Dr. Ben Witherington III
"GREENSBORO, N.C. -- Greensboro College presents the Fifth Annual Reynolds Lecture at 7 p.m. Thursday, Oct. 29, in Hannah Brown Finch Memorial Chapel. The event is free, and the public is invited.
A reception will follow in Lea Center in Main Building, adjacent to the chapel.
The speaker is Dr. Ben Witherington III, the Jean R. Amos Professor of New Testament for Doctoral Studies at Asbury Theological Seminary in Wilmore, Ky. His lecture is titled "First Century Family Values: How Different Was the World of the Early Christians From Ours?"
Witherington has written more than 40 books, two of which were named the top biblical-studies books of their respective years by Christianity Today magazine: "The Jesus Quest: The Third Search for the Jew of Nazareth" (1995) and "The Paul Quest: The Renewed Search for the Jew of Tarsus" (1999). He also was featured in the BBC/PBS special "The Story of Jesus."
He is a John Wesley Fellow for Life, a research fellow at Cambridge University and a member of numerous professional organizations, including the Society of Biblical Literature, Society for the Study of the New Testament and the Institute for Biblical Research.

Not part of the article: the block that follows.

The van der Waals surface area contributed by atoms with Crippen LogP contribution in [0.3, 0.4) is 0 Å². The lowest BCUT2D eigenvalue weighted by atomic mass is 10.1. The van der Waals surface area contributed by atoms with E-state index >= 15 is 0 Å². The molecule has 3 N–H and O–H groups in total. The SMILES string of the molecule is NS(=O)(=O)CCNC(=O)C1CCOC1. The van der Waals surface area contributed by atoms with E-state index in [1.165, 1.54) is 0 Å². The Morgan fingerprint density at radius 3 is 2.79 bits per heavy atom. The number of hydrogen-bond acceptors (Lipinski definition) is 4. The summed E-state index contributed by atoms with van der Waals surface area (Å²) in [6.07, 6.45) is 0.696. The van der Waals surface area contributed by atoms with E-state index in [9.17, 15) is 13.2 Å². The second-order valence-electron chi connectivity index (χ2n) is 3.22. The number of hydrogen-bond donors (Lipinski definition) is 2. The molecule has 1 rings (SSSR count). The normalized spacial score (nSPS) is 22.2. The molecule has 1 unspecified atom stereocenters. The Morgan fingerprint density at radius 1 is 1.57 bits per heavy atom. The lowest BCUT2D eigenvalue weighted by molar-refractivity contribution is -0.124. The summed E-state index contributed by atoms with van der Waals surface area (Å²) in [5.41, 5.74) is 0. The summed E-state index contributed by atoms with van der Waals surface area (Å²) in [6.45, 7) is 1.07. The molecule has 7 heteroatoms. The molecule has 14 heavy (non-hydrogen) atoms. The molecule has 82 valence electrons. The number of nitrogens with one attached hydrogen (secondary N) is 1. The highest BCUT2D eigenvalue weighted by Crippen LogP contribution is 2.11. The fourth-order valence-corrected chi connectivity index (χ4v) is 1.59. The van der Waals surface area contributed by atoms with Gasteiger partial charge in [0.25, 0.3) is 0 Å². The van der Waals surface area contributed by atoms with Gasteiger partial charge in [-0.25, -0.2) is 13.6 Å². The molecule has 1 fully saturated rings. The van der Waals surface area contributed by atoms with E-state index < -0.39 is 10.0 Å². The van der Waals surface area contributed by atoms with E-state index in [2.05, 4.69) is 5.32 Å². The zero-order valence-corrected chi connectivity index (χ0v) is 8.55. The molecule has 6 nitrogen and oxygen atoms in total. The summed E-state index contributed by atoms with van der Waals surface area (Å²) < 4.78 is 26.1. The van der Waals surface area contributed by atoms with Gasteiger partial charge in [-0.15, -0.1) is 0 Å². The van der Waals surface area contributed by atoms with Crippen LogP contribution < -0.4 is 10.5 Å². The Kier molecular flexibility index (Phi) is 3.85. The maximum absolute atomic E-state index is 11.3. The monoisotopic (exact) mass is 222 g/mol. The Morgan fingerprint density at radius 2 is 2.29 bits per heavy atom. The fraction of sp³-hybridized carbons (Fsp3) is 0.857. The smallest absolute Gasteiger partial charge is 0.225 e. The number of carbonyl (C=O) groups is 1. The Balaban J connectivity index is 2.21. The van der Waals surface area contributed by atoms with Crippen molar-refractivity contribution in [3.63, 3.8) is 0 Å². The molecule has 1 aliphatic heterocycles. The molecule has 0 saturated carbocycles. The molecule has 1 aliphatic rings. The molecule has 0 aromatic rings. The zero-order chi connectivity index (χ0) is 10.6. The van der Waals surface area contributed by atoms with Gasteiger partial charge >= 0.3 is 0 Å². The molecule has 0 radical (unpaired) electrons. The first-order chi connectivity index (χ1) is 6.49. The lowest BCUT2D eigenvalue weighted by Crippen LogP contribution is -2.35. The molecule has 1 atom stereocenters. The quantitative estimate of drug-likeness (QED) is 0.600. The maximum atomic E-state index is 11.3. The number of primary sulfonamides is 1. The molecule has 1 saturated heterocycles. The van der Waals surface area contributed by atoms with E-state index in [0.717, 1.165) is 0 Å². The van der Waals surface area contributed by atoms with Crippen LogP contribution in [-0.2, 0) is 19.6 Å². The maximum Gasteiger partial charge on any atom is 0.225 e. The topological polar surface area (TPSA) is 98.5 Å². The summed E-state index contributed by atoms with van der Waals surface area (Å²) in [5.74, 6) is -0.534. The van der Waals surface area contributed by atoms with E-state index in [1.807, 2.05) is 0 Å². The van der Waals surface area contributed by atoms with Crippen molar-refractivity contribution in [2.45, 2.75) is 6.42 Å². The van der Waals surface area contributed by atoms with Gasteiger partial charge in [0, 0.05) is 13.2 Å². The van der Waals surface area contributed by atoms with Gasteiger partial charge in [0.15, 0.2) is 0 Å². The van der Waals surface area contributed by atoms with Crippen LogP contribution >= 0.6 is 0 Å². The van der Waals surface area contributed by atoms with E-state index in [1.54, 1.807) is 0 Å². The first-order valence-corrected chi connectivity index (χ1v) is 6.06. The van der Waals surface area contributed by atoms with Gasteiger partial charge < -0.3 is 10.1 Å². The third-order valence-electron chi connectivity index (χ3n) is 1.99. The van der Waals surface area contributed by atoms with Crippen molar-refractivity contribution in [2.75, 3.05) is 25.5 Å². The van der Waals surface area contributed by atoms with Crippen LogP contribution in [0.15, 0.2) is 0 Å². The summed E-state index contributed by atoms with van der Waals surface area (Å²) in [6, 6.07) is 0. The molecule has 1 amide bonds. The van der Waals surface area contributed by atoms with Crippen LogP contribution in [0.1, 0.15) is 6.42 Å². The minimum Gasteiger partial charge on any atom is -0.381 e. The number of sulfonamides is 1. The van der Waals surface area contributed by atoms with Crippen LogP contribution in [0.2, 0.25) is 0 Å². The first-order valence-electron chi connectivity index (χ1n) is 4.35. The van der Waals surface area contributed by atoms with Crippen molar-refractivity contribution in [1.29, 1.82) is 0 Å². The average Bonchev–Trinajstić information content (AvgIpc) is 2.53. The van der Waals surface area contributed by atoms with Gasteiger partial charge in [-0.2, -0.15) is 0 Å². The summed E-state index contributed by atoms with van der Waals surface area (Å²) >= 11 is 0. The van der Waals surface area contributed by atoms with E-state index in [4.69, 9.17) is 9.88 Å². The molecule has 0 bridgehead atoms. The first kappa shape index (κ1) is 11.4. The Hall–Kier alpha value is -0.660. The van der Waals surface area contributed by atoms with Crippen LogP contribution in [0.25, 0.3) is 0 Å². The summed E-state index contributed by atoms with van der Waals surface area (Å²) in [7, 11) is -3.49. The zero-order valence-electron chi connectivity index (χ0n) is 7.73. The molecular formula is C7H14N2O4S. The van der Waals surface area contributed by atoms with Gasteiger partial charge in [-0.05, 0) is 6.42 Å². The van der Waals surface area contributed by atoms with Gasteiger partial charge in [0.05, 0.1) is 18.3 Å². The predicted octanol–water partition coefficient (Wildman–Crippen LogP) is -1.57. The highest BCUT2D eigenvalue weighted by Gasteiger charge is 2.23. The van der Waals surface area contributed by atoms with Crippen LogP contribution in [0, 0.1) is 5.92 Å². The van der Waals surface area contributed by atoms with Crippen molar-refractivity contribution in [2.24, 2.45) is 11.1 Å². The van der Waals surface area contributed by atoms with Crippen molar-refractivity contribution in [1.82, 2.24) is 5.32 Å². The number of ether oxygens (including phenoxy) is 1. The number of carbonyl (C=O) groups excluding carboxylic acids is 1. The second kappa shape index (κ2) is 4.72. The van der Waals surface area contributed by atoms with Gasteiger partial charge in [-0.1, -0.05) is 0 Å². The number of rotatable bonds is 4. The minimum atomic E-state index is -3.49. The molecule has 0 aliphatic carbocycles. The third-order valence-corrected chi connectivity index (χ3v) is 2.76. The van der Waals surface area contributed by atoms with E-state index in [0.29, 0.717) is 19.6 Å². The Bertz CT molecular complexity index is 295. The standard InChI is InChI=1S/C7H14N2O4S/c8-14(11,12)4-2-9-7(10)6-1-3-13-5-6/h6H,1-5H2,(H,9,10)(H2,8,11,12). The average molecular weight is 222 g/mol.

Witherington joined the Asbury Seminary faculty in 1995. He also has taught at Ashland Theological Seminary, High Point College (now University), Duke Divinity School and Gordon-Conwell Theological Seminary.
He holds a B.A. from the University of North Carolina at Chapel Hill, an M.Div. from Gordon-Conwell Theological Seminary, and a Ph.D. from the University of Durham in England.
The Reynolds Lecture is sponsored annually by the college's Reynolds Institute for Church Leadership in honor of longtime trustee Royce Reynolds and his wife, Jane. The lecture examines the relationship between the church and academia.
For more information, contact Daniel J. Malotky, professor of religion and philosophy and founding dean of the School of Humanities, at 336-272-7102, ext. 5280, or firstname.lastname@example.org.
Greensboro College provides a liberal-arts education grounded in the traditions of the United Methodist Church and fosters the intellectual, social, and, spiritual development of all students while supporting their individual needs.
Founded in 1838 and located near downtown Greensboro, the college enrolls about 1,000 students from 29 states and territories, the District of Columbia and seven foreign countries in its undergraduate liberal-arts program and four master's degree programs. In addition to rigorous academics and a well-supported Honors program, the school features a 17-sport NCAA Division III athletic program and dozens of service and recreational opportunities."
- A Press Release